The unassuming potato farmer: BLAZE BYOB season two winner Brian Rono

BLAZE BYOB TV Show season 2 winner Brian Rono (centre) with 1st runners up Monica Nyawera (right) and 2nd runners up Daisy Wanzala (left) during the BLAZE B.Y.O.B. TV Show finals' screening

He came into the show as the unassuming potato farmer and standing among the thousands, few thought him a favourite to win the second season of the Be Your Own Boss (BYOB) TV show; now Brian Rono is smiling all the way to the bank after he emerged on top with Sh5 million and other goodies to show for it:

“Politics is not a career; it’s a game, like gambling. But farming is.” Those were the words of the man from Lembus, Baringo County, Brian Rono, after winning the Blaze BYOB TV Show season.

Brian was unveiled to the public on Sunday evening during the final’s screening at the Aspire Centre, Westlands, Nairobi.

Before trying his luck at Blaze, Brian had taken a shot at the MCA seat for the Lembus Ward, Eldama Ravine Constituency, Baringo County, lost during the nominations and opted to give his support to the candidate who eventually won the seat.

The second season of the Blaze BYOB TV Show came to a dramatic end on Sunday evening, with Brian Rono walking away with the grand prize following 10 weeks of intense competition.

Brian Rono had to forget about the 'jembes' and think of how to pop up campaign after winning the 2nd season of BLAZE BYOB

Rono, a 25-year-old potato farmer and actuary, beat 11 other contestants to emerge the last boss standing.

Notably though, there was not as much thrill and anxiety from the invited guests compared to last year’s live screening that was aired on TV; this year’s finals was pre-recorded and it was only a formality unveiling the winner to the guests and the viewers.

Throughout the competition, Brian stood out for his leadership and no-nonsense attitude, giving viewers a glimpse into the tenacity that saw him overcome a challenging childhood and financial constraints to graduate from university and set up his own business.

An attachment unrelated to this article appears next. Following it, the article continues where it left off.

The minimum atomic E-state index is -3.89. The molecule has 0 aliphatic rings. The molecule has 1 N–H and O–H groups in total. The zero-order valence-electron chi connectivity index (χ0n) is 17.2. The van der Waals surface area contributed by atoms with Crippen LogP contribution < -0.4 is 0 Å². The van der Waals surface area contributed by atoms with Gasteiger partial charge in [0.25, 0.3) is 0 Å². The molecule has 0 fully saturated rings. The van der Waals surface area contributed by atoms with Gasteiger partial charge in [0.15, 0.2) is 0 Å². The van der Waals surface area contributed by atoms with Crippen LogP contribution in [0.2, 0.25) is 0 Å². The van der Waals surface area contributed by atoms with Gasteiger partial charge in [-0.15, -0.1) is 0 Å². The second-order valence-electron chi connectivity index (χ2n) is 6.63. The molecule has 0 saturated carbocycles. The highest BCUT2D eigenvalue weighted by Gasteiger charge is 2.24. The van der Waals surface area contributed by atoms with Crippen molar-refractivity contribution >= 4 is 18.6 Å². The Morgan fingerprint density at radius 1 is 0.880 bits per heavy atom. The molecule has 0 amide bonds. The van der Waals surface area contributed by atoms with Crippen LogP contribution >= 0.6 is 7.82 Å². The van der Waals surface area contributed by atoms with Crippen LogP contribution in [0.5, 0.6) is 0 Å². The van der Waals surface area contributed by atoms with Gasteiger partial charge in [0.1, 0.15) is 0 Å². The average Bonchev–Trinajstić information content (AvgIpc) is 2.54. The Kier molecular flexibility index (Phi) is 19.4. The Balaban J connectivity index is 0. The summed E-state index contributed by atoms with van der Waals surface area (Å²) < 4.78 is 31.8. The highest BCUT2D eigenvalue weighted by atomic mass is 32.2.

The Sh5 million grand prize package consists of Sh3 million in cash and the remainder in business support from Safaricom, which Rono says he intends to invest in his farm and use to expand his investment portfolio so as to diversify his sources of income.

“I am beyond overwhelmed right now. I came in with nothing but a desire to show my grit and win this money, because I know what I’m capable of achieving. I’m grateful to have had the opportunity to interact with strong, ambitious, young people; to learn from them and grow with them. Being chosen out of a group of 12 strong contestants is a very humbling experience,” said Rono.

In second and third place were beef farmer Monica Nyawira and budding public relations and marketing consultant Daisy Wanzala, who won Sh1 million and Sh700,000 respectively. Babra Chege, who was evicted in episode 5, won the Sh500,000 Fan’s Choice award after garnering 9,090 out of over 32,000 votes cast through Shake & Vote on My Safaricom app.

The second season of the BYOB TV show aired exclusively on KTN between February 5 and April 15, pitting contestants against each other in a reality TV-style competition in which each was required to show G.R.I.T: an acronym for ‘Greatness Requires Internal Toughness’.

Viewers from all over the country tuned in every Monday evening to watch the contestants navigate their way through a wide range of challenges with the aim of proving their ‘grit’, endearing themselves to the judges – Caroline Mutoko, entrepreneur Trushar Khetia, and rapper and businessman King Kaka – and walking away with the ultimate prize.

“Not only did the contestants prove to audiences that young people have the willingness to work hard for what they believe in, they also stood out as role models for millions of Kenyan youth who are passionate about pursuing unconventional careers,” said Charles Wanjohi, Head of Consumer Segments at Safaricom.

“The show is not just about entertainment; it is preparation for the real world of business, and Rono, Monica and Daisy proved to be the toughest of the 12,” Wanjohi added.

Safaricom launched its youth network BLAZE in 2016 with the aim of providing relevant products and services to Kenyans under the age of 26 years. A sub-brand of Safaricom, BLAZE was founded on what Kenyan youth say is most important to them: freedom, empowerment and success.


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